Amanda M. Marchiando

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In vitro studies have demonstrated that occludin and tricellulin are important for tight junction barrier function, but in vivo data suggest that loss of these proteins can be overcome. The presence of a heretofore unknown, yet related, protein could explain these observations. Here, we report marvelD3, a novel tight junction protein that, like occludin and(More)
Epithelial paracellular barrier function, determined primarily by tight junction permeability, is frequently disrupted in disease. In the intestine, barrier loss can be mediated by tumor necrosis factor (alpha) (TNF) signaling and epithelial myosin light chain kinase (MLCK) activation. However, TNF induces only limited alteration of tight junction(More)
BACKGROUND & AIMS Tumor necrosis factor (TNF) increases intestinal epithelial cell shedding and apoptosis, potentially challenging the barrier between the gastrointestinal lumen and internal tissues. We investigated the mechanism of tight junction remodeling and barrier maintenance as well as the roles of cytoskeletal regulatory molecules during TNF-induced(More)
Although the C-terminal cytoplasmic tail of the tight junction protein occludin is heavily phosphorylated, the functional impact of most individual sites is undefined. Here, we show that inhibition of CK2-mediated occludin S408 phosphorylation elevates transepithelial resistance by reducing paracellular cation flux. This regulation requires occludin,(More)
Autophagy is a process whereby a double-membrane structure (autophagosome) engulfs unnecessary cytosolic proteins, organelles, and invading pathogens and delivers them to the lysosome for degradation. We examined the fate of cytosolic Salmonella targeted by autophagy and found that autophagy-targeted Salmonella present in the cytosol of HeLa cells(More)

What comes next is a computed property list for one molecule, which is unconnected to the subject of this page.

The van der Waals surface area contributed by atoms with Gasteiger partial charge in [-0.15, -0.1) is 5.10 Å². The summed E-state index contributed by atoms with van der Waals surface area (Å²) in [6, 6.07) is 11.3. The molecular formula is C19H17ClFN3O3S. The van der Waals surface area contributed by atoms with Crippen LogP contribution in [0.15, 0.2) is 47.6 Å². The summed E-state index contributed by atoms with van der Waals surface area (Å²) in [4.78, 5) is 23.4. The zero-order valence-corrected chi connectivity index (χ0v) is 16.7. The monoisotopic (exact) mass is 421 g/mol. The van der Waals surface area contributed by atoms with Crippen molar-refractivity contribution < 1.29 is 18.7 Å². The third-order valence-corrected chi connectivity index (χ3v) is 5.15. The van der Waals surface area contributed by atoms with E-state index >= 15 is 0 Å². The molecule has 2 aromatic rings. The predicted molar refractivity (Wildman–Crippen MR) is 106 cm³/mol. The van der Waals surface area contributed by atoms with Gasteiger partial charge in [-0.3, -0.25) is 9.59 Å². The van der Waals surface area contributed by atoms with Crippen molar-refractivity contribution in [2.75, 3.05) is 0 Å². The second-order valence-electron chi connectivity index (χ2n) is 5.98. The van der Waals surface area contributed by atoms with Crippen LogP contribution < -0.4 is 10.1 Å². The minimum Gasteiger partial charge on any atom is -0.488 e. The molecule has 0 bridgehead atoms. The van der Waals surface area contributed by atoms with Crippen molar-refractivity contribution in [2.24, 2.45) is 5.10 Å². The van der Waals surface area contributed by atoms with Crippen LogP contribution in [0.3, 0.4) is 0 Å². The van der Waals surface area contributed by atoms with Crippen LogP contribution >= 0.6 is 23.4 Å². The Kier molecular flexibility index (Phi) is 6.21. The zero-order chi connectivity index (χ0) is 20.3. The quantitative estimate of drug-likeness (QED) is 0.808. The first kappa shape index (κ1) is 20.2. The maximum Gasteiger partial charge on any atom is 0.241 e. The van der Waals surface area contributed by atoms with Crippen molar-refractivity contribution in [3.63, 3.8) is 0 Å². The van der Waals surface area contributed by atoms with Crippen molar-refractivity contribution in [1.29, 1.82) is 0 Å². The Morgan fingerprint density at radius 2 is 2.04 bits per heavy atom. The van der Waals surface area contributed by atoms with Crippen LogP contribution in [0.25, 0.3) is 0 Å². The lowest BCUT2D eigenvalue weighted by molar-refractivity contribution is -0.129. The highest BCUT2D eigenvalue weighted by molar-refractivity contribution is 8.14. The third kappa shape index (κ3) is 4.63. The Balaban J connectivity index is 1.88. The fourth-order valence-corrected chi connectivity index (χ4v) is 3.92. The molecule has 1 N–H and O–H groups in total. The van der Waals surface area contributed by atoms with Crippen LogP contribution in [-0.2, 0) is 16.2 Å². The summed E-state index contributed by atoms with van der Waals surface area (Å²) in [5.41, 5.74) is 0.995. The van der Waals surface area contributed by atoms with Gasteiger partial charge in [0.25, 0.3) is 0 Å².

Epithelia form barriers that are essential to life. This is particularly true in the intestine, where the epithelial barrier supports nutrient and water transport while preventing microbial contamination of the interstitial tissues. Along with plasma membranes, the intercellular tight junction is the primary cellular determinant of epithelial barrier(More)
The perijunctional actomyosin ring contributes to myosin light chain kinase (MLCK)-dependent tight junction regulation. However, the specific protein interactions involved in this process are unknown. To test the hypothesis that molecular remodeling contributes to barrier regulation, tight junction protein dynamic behavior was assessed by fluorescence(More)
Polymorphisms in the essential autophagy gene Atg16L1 have been linked with susceptibility to Crohn's disease, a major type of inflammatory bowel disease (IBD). Although the inability to control intestinal bacteria is thought to underlie IBD, the role of Atg16L1 during extracellular intestinal bacterial infections has not been sufficiently examined and(More)
γδ intraepithelial lymphocytes (IELs) are located beneath or between adjacent intestinal epithelial cells and are thought to contribute to homeostasis and disease pathogenesis. Using in vivo microscopy to image jejunal mucosa of GFP γδ T-cell transgenic mice, we discovered that γδ IELs migrate actively within the intraepithelial compartment and into the(More)
We questioned how tight junctions contribute to intestinal barrier function during the cell shedding that is part of physiological cell renewal. Intravital confocal microscopy studied the jejunal villus epithelium of mice expressing a fluorescent zonula occludens 1 (ZO-1) fusion protein. Vital staining also visualized the cell nucleus (Hoechst staining) or(More)